Abandonment and Toxic Shame

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When a child experiences repeated loss throughout adolescence, it is common for this child to begin internalizing immense amounts of fear. Children require (and deserve) a certain amount of psychological and physical protection, and when they do not receive this protection they undergo what is known as ‘abandonment’. Repeated abandonment will, more often than not, result in deep-seated feelings of toxic shame. Children learn through the actions of others and this detrimental lack of protection that they are not important – that they do not matter. While these statements are far from true, children readily internalize and adopt them, carrying them throughout their young adulthoods and later years unless they are adequately addressed and resolved. Many individuals who undergo recurring abandonment early on in life will turn to drugs and alcohol as a means of coping with the overwhelming shame they feel. It is not until these ingrained beliefs are completely annihilated that long-term addiction recovery is possible.

Abandonment – Physical and Emotional

There are two predominant types of abandonment – physical abandonment and emotional abandonment. Physical abandonment occurs when suitable physical conditions lack severely, and rather than receiving deserved physical protection, children are met with:

  • A lack of adequate nutrition and sufficient meals
  • A lack of parental or appropriate supervision
  • A lack of shelter, heat, or clothing
  • Physical or sexual abuse

When children grow up in environments in which they do not feel safe or cared for, they will likely adopt the mentality that the world is, in general, an unsafe place. They will also internalize the belief that they are not worthy of adequate care or positive attention, and that people are not to be trusted. Such overwhelming feelings of inadequacy and self-loathing frequently lead to substance abuse, seeing as the skills necessary to successfully coping with such profound pain have never been instilled. These core views are often quite difficult to break through, but with intensive therapeutic care and the development of healthy and supportive relationships, recovery is entirely possible – and toxic shame will eventually be replaced with self-love and acceptance.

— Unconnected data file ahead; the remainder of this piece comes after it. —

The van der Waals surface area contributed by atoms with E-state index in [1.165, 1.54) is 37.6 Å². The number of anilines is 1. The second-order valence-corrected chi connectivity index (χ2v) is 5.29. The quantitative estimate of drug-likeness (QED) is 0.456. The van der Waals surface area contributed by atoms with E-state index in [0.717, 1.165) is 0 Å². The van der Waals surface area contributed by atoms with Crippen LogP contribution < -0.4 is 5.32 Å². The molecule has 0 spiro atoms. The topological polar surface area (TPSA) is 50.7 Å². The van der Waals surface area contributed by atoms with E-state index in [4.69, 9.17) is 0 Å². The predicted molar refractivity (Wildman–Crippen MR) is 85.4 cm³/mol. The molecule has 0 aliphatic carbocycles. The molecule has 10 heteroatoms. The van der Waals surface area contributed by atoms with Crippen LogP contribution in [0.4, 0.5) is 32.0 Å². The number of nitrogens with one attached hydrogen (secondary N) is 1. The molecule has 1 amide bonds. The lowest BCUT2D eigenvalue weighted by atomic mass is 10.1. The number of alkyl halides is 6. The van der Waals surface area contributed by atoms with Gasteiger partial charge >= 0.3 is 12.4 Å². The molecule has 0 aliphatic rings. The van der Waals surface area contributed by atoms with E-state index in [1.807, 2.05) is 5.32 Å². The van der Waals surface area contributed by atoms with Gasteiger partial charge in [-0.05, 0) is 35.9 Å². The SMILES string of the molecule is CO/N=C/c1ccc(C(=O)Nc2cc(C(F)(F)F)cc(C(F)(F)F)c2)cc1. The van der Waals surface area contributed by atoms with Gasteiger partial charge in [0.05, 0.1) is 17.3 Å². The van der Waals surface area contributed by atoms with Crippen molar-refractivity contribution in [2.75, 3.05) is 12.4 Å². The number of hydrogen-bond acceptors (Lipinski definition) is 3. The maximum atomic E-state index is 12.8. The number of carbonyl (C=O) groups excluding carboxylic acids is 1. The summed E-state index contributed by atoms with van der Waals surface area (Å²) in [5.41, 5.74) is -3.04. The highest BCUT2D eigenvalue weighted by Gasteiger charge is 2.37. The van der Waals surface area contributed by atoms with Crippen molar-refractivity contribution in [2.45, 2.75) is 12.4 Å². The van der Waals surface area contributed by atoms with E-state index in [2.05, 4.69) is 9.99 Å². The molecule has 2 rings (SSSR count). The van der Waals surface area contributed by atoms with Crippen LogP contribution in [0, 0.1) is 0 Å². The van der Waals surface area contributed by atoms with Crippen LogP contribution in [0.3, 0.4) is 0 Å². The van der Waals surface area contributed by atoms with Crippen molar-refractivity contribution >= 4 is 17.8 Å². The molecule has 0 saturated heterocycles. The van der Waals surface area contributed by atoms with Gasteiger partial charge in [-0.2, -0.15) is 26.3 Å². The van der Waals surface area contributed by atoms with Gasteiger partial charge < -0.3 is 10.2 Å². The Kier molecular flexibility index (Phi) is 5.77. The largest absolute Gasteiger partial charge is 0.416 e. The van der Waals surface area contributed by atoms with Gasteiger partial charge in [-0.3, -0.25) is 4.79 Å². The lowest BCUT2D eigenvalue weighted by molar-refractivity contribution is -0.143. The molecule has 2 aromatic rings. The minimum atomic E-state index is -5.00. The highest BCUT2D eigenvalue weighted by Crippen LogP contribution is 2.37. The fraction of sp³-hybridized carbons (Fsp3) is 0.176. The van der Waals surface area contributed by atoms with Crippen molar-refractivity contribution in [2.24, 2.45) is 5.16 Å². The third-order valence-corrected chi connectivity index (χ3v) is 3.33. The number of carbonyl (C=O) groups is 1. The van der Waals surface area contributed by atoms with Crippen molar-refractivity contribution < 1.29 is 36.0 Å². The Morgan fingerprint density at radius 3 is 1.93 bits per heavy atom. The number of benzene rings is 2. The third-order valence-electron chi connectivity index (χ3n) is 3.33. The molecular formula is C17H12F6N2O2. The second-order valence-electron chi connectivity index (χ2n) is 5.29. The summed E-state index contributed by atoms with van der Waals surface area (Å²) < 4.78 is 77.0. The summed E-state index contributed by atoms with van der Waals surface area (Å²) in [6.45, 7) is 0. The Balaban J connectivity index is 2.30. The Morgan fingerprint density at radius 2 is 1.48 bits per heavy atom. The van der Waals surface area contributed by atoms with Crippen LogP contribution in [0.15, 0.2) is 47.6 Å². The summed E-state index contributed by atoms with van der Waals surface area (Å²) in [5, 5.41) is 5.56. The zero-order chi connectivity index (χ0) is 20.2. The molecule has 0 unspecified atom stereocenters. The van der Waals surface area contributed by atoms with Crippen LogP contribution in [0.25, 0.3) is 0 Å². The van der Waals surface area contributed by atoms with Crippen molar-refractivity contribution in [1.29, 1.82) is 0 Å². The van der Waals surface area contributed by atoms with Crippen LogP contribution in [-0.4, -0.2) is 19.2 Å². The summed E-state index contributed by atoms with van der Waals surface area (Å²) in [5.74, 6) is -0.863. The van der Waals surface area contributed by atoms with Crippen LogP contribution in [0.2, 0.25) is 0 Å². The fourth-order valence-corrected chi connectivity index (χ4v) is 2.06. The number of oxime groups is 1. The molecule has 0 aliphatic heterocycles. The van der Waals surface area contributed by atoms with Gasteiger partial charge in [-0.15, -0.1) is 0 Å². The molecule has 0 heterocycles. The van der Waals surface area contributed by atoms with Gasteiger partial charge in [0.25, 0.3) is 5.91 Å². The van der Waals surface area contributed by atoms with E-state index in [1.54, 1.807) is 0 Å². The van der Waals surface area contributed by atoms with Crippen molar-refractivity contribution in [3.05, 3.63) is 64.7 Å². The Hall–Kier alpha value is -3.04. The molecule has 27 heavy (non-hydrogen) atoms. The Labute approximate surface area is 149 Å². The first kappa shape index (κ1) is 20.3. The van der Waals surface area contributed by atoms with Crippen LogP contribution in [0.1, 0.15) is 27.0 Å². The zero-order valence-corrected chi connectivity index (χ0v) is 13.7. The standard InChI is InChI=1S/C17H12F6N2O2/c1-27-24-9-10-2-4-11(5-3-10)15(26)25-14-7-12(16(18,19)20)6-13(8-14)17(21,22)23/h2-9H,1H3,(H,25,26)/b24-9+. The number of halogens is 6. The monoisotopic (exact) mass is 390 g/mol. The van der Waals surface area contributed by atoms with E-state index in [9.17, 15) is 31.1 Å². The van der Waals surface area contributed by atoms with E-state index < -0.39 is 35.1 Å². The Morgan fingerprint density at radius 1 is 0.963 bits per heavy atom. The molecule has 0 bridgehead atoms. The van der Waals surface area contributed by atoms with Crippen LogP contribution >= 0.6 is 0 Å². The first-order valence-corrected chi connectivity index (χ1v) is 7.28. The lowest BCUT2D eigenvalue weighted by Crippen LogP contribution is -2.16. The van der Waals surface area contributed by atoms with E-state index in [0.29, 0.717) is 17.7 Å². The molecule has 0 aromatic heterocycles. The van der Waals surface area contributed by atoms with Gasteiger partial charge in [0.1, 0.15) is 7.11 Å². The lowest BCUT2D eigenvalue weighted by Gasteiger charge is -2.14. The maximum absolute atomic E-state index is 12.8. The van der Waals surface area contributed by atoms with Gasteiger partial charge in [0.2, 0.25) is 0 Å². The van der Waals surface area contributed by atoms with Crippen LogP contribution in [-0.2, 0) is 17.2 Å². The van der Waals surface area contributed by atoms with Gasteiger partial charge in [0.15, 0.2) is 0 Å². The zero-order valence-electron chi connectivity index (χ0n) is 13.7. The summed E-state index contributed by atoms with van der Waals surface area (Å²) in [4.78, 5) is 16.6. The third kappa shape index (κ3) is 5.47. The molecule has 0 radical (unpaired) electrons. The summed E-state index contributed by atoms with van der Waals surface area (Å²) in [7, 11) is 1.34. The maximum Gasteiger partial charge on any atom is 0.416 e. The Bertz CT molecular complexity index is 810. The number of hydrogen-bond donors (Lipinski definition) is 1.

Breaking the Cycle of Emotional Abandonment

Emotional abandonment occurs when parents or caretakers fail to provide children with the emotional attention and supportive environment crucial to healthy and timely development. It has been suggested that emotional abandonment occurs when a child feels he or she needs to hide a part of him or herself in order to be accepted. When a child feels the need to hide a part of himself, he may feel that:

  • It is unacceptable to make a mistake.
  • It is unacceptable to express (or even have) personal needs – the needs of others consistently come first.
  • It is unacceptable to express personal accomplishment – successes are discounted repeatedly, and certainly never acknowledged.
  • It is unacceptable to express feelings or emotions – emotions are often verbally discounted with statements like, “I’ll give you something to cry about.”

Abandonment can occur through the repetition of numerous other detrimental behavioral patterns. Parents may set unrealistic expectations for their children, and shame their children verbally and emotionally when those expectations are not met. Often, this verbal disapproval and disappointment will be geared towards the entire identity of a child, rather than at a specific action. For example, a child who does not score well on an exam might be called ‘stupid’ and ‘worthless’, further embedding feelings of toxic shame. Children may be blamed for the actions of others – this is especially common when addiction runs in the family. For example, a young boy might be blamed by his mother for the excessive drinking patterns his father exhibits. “Your father only drinks so much because you are such a disappointment.” “If it wasn’t your you, your father wouldn’t spend so much time at the bar.”

Recovery is Possible – Learn to Love Yourself

In the vast majority of cases, abandonment is bolstered by undefined or harshly compromised boundaries. Parents may not consider the fact that their children are distinct and autonomous entities, and they may rely on their children for their own sense of self-esteem and self-worth. They may continuously blame their children for their own actions and behaviors, unable to take responsibility for their personal internal conflicts and inadequacies. A combination of abandonment and compromised boundaries during a vital time of personal development will often leave children feeling deeply insufficient and full of crippling shame. It is important to remember that the beliefs developed throughout early childhood are in no way a reflection of innate goodness or intrinsic value. Even the deepest and longest-standing wounds can be healed with an intensive program of emotional recuperation and continued understanding of the origin of such deep pain.

We at Next Chapter have ample experience working with young adults and older adults who have experienced damaging abandonment early on in life, and we believe that even deeply instilled core beliefs can be reversed with adequate therapeutic care. Feelings of toxic shame that stem from abandonment and neglect early on can be uprooted and resolved – and we are here to help our clients through the process of comprehensive recovery. For more information, please contact us today.